In addition to his teaching and research, he is actively involved in public policy and in the public debate in Germany and at EU level. Until 2009 he was key climate change advisor to federal foreign minister and deputy-chancellor Frank-Walter Steinmeier.

January 26th | Sami K. Solanki, Max Planck Institute for Solar System Research, Göttingen

The Sun's Magnetic Field and Variability

Time: 3:15 PM, Room 22/23 Bundestraße 53 (ground floor)

 

The single quantity responsible for the continuing unrest and activity of the Sun is its tangled and dynamic magnetic field. It produces many fascinating phenomena, including changes in the Sun's radiative output, which has been invoked as a driver of the Earth's climate and a contributor to global change. In this talk some aspects of the magnetic field of the Sun will be introduced and a few recent advances in our knowledge will be presented. Brief descriptions of the Sunrise and Solar Orbiter missions will also be provided. In the second half of the talk, measurements and magnetic field-based models of solar irradiance variability will be outlined and some recent advances will be presented. Abstract (PDF)

February 2nd | Gerald Haug, Max-Planck-Institut for Chemistry, Mainz

THE POLAR OCEANS AND ATMOSPHERIC CO2

Time: 3:15 PM, Room 22/23 Bundestraße 53 (ground floor)

In the publication to be presented, we argue for a pervasive link between cold climates and polar ocean stratification (Haug et al., 1999; Sigman et al., 2004, 2007). In both the Subarctic North Pacific and the Antarctic Zone of the Southern Ocean, ice ages were marked by low productivity (Figs. 1 and 2, Jaccard et al. 2010, 2013). The accumulated evidence from sediment cores points to an increase in density stratification that reduced the supply of nutrients from the ocean interior into the sunlit surface in both of these regions. Read the Abstract (PDF)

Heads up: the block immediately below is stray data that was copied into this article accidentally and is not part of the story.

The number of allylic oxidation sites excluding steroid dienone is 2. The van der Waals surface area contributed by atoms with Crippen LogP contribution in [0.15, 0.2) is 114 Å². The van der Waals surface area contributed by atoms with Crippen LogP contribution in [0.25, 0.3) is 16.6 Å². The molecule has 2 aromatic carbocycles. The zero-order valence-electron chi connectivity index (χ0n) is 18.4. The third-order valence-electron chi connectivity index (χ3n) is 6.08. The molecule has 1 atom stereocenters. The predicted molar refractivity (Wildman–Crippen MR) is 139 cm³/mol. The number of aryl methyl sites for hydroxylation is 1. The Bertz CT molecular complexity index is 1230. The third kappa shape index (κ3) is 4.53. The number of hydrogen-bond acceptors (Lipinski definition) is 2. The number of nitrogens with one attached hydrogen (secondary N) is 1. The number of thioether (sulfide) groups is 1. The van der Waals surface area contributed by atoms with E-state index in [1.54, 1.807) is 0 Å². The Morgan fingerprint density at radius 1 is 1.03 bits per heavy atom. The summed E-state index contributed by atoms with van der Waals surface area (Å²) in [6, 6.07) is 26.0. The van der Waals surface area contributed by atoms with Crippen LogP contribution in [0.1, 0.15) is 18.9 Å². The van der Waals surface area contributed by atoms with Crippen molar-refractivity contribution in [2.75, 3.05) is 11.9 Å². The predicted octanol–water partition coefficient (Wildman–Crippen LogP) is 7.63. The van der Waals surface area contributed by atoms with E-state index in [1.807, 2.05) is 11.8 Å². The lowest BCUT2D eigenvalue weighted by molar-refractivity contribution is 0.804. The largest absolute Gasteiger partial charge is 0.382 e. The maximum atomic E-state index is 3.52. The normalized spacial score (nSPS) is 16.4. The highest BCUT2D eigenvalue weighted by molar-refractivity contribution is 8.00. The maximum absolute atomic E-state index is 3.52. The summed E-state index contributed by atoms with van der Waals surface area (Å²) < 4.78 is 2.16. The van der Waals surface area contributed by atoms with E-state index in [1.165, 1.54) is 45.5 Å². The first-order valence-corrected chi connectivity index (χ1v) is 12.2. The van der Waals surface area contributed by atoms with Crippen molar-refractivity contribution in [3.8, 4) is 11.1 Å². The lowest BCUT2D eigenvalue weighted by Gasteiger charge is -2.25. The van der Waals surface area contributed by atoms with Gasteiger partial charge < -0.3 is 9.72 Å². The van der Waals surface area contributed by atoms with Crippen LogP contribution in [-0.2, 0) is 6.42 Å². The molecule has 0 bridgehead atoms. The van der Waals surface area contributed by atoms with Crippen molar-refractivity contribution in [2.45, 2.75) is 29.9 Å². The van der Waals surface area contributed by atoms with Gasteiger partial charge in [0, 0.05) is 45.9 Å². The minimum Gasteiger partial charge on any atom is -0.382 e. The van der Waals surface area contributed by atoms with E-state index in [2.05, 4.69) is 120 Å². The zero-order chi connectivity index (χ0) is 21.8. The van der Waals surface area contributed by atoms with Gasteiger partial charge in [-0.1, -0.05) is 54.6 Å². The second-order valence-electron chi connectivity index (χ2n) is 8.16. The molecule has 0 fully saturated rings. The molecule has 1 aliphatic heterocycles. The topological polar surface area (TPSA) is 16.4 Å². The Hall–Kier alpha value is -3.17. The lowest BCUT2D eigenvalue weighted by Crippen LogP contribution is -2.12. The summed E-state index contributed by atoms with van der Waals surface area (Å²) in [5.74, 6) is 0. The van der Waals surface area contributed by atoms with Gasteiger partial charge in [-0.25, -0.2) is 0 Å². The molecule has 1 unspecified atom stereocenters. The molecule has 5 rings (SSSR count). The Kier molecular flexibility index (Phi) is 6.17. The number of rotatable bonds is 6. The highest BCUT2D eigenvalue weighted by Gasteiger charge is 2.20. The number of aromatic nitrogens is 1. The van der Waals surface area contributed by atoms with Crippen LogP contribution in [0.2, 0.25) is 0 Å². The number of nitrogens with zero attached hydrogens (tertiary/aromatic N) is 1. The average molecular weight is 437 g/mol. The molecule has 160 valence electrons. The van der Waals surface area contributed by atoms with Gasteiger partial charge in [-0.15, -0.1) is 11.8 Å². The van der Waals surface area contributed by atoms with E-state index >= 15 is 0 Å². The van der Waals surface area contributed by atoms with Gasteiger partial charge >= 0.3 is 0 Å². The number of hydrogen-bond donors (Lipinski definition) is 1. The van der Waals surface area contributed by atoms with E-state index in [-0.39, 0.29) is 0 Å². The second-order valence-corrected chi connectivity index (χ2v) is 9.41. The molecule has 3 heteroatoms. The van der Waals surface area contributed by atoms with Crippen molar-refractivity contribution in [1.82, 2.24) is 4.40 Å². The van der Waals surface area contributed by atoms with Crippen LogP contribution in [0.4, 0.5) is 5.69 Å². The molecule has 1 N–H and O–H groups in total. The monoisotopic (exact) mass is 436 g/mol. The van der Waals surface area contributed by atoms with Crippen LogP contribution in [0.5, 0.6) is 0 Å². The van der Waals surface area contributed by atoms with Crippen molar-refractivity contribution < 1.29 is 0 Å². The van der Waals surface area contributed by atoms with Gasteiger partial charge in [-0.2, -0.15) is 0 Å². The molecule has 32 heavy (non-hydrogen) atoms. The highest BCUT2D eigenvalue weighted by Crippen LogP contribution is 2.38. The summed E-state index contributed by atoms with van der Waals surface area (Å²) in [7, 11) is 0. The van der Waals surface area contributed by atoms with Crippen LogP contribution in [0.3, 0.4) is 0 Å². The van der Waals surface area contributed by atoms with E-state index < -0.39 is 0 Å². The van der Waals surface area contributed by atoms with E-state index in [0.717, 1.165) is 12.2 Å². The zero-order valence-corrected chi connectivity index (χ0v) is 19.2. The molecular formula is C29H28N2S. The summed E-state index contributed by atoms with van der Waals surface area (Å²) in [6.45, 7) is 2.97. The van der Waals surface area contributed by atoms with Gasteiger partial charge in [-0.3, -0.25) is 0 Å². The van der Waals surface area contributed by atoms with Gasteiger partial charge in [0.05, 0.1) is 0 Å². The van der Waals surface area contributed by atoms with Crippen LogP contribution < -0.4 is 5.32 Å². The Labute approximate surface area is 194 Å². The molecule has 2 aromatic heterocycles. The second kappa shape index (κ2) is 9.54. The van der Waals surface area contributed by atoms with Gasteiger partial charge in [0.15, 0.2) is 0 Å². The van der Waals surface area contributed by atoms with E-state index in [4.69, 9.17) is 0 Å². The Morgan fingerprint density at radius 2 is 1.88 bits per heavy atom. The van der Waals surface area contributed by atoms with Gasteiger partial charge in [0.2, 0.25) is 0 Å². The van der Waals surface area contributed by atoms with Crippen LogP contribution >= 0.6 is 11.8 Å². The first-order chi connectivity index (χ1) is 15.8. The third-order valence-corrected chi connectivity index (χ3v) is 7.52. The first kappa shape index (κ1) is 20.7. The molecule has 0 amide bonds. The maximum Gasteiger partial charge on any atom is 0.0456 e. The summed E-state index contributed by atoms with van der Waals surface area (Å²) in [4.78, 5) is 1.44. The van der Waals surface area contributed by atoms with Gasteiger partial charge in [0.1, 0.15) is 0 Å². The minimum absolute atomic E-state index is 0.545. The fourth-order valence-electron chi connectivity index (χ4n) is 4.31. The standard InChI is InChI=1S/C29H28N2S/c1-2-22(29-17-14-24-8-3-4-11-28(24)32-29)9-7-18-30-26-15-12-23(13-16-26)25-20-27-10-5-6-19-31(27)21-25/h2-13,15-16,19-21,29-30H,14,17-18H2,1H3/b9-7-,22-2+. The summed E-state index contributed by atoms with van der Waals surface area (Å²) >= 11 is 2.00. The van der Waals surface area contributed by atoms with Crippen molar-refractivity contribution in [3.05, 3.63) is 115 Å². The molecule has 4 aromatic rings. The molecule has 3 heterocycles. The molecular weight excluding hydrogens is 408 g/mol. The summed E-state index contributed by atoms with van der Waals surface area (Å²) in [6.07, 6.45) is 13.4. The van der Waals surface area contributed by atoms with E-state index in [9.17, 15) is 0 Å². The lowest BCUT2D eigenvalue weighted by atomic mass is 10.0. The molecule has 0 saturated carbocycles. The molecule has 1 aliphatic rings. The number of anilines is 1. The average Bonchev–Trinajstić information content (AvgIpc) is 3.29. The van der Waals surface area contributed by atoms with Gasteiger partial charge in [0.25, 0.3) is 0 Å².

April 7th | David W. J. Thompson, Colorado State University

"Quantifying the role of internal variability in climate change"

Internal climate variability gives rise to substantial uncertainty in projections of future climate change. One popular method for estimating the uncertainty in future climate due to internal climate variability is to run "large ensembles" of climate change simulations, in which all aspects of the experiment set-up are held fixed from one ensemble member to the next but for small changes in the initial atmospheric state ...read the abstract

 

 

April 28th | Geoffrey Vallis, University of Exeter

"Response of the General Circulation of the Atmosphere to Global Warming"

Global warming is one of the least controversial phenomena in science. We are as sure that it is happening, and what the main cause is, as we are about almost anything. Unfortunately, this knowledge does not translate to being able to predict what will happen to the climate and weather. The thermodynamic response is well understood ...read the abstract